Short version: I’ve been awarded a PhD by Cambridge University for the following publications:
Pain, Pleasure and Perversity: Discourses of Suffering in Seventeenth-Century England (286 pp., Ashgate, 2013); view on Google Books.
‘James Mabbe’s Achievement in his Translation of Guzmán de Alfarache’. Translation and Literature, Vol. 8, No. 2 (1999), pp. 137-156.
‘Aloes by Any Other Name: Translations of Herbal Terminology in the “Spiritual Epistles” of Juan de Avila’. Translation and Literature, Vol. 9, No. 1 (2000), pp. 25-39.
‘Shakespeare and Catholicism’. Reformation & Renaissance Review: Journal of the Society for Reformation Studies, Vol. 7, No. 2/3 (2005), pp. 347-361.
‘An Annotated Catalogue of Protestant Editions in English of Works by and Relating to Saint Augustine of Hippo, 1529–1700’. Reformation & Renaissance Review: Journal of the Society for Reformation Studies, Vol. 13, No. 1 (2011), pp. 93-132.
‘Mabbe’s Maybes: A Stuart Hispanist in Context’. Translation and Literature, Vol. 21, No. 3 (2012), pp. 319-342.
‘Robert Persons’s Resolution (1582) and the Issue of Textual Piracy in Protestant editions of Catholic Devotional Literature’. Reformation & Renaissance review: Journal of the Society for Reformation Studies, Vol. 15, No. 2 (2013), pp. 175–196.
‘The Protestant Reception of Catholic Devotional Literature in England to 1700’. Recusant History, Vol. 32, No. 1 (2014), pp. 67-89.
It’s only taken forty years!
Long version: I first registered for a PhD at Cambridge in 1975. The topic was translations of Spanish devotional literature into English, 1500-1700, to be submitted to the Faculty of English, and my supervisor was Professor Edward Meryon Wilson, of the Department of Spanish and Portuguese.
I was working on an interdisciplinary topic at a time when the Faculty of English basically ignored literature not written by Brits (yes, that would include American and Commonwealth literature, never mind anything not written in English!). Placing English literature in its broader European context was not a priority, and a few years earlier I had seen grown men cry when George Steiner gave his final lecture and left such infertile ground for Geneva.
Nevertheless, things went quite well at first, and several chapters were written to Professor Wilson’s satisfaction. Less than two years later, though, Professor Wilson died and things started to fall apart fast.
There I was, living in a little village six miles outside Cambridge, digging my vegetable garden and cycling to the University Library, where I would bury myself in the Rare Books Room, poring over ancient Spanish tomes and their early modern English translations. Every so often I would show what I’d written to Dr Richard Luckett, my new supervisor, and he seemed to think things were coming along OK. I didn’t manage to submit within three years, but was given an extension and (supporting myself mainly by teaching short contracts at language schools in and around Cambridge) submitted a completed manuscript a couple of years later and a date for a viva (oral examination) was set.
Within the first few minutes of the viva I knew I wasn’t going to pass. I no longer remember the names of the two examiners, but they were definitely “old school” – quite pleasant, but with misgivings (sincere, I think) about my analysis.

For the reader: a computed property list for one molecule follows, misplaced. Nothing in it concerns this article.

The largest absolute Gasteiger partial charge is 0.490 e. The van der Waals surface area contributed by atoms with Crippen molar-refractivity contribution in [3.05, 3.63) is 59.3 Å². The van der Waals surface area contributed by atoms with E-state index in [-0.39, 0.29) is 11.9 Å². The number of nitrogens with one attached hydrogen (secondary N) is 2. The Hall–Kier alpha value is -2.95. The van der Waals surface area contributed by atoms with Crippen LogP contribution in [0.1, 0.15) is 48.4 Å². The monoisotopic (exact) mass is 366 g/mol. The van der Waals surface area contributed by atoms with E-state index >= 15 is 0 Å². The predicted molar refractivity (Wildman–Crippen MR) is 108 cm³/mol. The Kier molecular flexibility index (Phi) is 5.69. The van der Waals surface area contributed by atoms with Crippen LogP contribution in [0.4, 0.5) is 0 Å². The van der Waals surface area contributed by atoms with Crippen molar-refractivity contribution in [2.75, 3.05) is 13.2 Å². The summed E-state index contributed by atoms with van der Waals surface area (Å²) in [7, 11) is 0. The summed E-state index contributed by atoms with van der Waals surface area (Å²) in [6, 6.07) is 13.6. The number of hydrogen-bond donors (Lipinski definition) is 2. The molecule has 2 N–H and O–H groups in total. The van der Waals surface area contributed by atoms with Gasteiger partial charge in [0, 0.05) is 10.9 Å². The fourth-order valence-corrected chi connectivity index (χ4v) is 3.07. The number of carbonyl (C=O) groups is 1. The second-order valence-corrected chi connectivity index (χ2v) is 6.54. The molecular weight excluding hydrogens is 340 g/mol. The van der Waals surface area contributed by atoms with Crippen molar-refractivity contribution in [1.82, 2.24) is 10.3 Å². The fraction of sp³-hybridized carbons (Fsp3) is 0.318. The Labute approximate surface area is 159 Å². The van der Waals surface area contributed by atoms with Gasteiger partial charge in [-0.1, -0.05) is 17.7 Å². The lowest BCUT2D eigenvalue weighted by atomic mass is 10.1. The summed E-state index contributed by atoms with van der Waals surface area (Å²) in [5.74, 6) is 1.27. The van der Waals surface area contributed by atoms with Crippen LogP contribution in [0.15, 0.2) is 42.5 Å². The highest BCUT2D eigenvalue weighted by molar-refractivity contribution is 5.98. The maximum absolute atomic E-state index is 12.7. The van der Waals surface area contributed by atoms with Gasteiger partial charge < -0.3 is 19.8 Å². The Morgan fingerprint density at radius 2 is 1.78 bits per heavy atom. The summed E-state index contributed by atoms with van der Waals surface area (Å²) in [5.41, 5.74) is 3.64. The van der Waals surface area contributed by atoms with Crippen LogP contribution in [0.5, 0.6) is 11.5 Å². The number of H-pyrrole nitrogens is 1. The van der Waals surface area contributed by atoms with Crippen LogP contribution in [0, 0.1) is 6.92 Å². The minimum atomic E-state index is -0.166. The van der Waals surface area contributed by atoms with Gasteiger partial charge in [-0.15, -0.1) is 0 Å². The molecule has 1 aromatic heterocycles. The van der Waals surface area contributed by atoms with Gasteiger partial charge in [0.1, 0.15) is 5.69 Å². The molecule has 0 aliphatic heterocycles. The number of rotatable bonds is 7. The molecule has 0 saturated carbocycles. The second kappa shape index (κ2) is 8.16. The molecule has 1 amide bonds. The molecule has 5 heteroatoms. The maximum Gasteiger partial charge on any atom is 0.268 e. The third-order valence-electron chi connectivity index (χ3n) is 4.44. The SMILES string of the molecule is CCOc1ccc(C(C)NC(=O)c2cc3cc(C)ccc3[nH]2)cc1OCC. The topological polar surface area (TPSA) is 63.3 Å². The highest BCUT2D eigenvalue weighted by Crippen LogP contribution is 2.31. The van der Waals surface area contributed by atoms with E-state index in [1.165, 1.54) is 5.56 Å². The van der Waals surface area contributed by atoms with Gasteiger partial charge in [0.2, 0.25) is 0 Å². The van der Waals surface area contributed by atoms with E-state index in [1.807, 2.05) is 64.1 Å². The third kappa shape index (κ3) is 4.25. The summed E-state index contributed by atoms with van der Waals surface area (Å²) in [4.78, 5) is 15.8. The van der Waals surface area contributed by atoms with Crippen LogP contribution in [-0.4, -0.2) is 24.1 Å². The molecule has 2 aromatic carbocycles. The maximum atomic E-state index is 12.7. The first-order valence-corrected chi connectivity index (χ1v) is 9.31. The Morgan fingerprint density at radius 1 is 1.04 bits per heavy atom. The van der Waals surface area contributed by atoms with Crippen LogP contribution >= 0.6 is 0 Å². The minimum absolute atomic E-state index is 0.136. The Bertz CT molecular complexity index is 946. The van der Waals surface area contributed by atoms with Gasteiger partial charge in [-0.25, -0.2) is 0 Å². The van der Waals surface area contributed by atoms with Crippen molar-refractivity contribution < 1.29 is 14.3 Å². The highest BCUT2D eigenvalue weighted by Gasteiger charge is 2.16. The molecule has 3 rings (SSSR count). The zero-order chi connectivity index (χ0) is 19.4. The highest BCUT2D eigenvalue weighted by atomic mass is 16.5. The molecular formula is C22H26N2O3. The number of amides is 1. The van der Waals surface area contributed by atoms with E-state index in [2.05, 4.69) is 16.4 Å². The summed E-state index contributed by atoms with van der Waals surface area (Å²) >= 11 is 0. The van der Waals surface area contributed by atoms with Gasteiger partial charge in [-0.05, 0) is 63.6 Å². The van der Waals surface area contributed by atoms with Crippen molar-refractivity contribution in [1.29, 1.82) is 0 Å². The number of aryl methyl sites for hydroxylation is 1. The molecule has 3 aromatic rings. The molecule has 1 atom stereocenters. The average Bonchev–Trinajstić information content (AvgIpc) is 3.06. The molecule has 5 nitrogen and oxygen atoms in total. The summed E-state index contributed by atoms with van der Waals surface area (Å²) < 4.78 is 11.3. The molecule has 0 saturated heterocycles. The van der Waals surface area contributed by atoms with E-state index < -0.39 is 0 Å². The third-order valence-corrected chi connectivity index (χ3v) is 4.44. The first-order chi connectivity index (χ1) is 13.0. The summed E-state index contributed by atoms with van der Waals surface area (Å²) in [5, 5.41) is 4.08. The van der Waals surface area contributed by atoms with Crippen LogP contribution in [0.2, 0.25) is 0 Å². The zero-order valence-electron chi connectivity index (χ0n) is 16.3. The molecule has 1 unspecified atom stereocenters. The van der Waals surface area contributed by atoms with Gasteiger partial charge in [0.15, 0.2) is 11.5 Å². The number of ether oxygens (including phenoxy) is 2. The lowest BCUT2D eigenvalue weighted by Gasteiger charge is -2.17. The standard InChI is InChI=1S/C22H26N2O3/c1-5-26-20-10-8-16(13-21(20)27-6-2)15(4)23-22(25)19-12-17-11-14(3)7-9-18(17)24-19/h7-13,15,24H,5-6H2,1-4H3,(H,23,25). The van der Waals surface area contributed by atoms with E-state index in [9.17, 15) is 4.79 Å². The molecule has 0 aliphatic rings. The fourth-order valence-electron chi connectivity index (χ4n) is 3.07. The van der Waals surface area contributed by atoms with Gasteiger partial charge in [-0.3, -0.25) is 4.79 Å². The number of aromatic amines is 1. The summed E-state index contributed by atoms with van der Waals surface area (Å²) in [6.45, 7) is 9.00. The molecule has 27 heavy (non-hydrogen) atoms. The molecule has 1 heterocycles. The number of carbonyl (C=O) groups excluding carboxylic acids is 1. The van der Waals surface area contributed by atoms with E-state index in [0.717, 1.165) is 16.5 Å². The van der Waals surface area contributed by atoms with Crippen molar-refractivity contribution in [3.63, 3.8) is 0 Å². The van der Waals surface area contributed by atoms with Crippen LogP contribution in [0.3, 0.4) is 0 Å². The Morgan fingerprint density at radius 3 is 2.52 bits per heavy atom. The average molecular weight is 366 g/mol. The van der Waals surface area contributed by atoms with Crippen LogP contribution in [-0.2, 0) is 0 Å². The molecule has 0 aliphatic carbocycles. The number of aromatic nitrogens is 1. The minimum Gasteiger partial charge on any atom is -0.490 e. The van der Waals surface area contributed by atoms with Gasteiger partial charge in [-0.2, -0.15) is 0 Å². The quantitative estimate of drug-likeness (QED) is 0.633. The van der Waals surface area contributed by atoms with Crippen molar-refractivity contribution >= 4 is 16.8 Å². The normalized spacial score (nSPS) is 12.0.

One of the big stumbling blocks, I remember, was my analysis of Spanish devotional literature as a repository for Judaic and Arabic elements which could have reached England in no other way. Miguel Asín Palacios had published quite widely on this in the 1920s and 30s, but under Franco such research was proscribed. My examiners felt it was unsuitable to use Asín Palacios and I just had to accept that. I was given the choice of accepting a lesser degree (an MLitt) or rewriting and submitting again. I chose the latter option.
A few years later, in 1985, the examiners were proved wrong about Judaic and Islamic influences on Spanish Catholic literature. Luce López-Baralt published Huellas del Islam en la literatura española, translated into English in 1992 as Islam in Spanish Literature. This contains several chapters demonstrating that many of the Spanish mystics were conversos or of converso descent, and incorporated signifcant elements of Judaic and Arabic thought into their work. Her conclusions are widely accepted and her scholarship brought Asín Palacios back into the mainstream, but it was too late to help me!
At this stage in my life (late 70s, early 80s) I was going through big upheavals, and at one stage was living in what could best be described as a kind of glorified garden shed in a village a few miles south of Cambridge. The external examiner (from Edinburgh University) had been particularly kind during the viva, and sent about a dozen pages of detailed comments on my paper. I disagreed with most of what he had written, but it didn’t really make any difference; I’d stored his report in a cardboard box in a corner of the “shed” and by the time I started working on rewriting the thesis his report had been torn to shreds by mice. What they hadn’t eaten had been recycled into nesting material!
By this time another row was simmering in the Faculty of English as the new school of structuralist criticism clashed with the old school. In 1981 “all hell broke loose”, as David Lodge put it in Nice Work, and Colin MacCabe was denied tenure. It was in the wake of this little episode that I finally submitted the revised manuscript. This time my examiners were definitely of the “new” school. I don’t recall the name of the external examiner, but the internal examiner was Lisa Jardine, at that time attached to Jesus College, and the viva was set to be held in her rooms there.
The day of the viva was a horrible rainy day, one I would prefer to forget. I fell off my bike, phoned to say I’d be late and arrived dripping wet half an hour late. I’d worn a suit, which was very unlike me, and regretted it as soon as I saw the trendy Superman pictures adorning Dr. Jardine’s room. I’d met her before, as it happened (in her house, in fact, at a couple of meetings to try and save the Kite, an area of Cambridge scheduled for redevelopment, and in which I lived for a few months in a squat), but she didn’t appear to remember me and I didn’t remind her.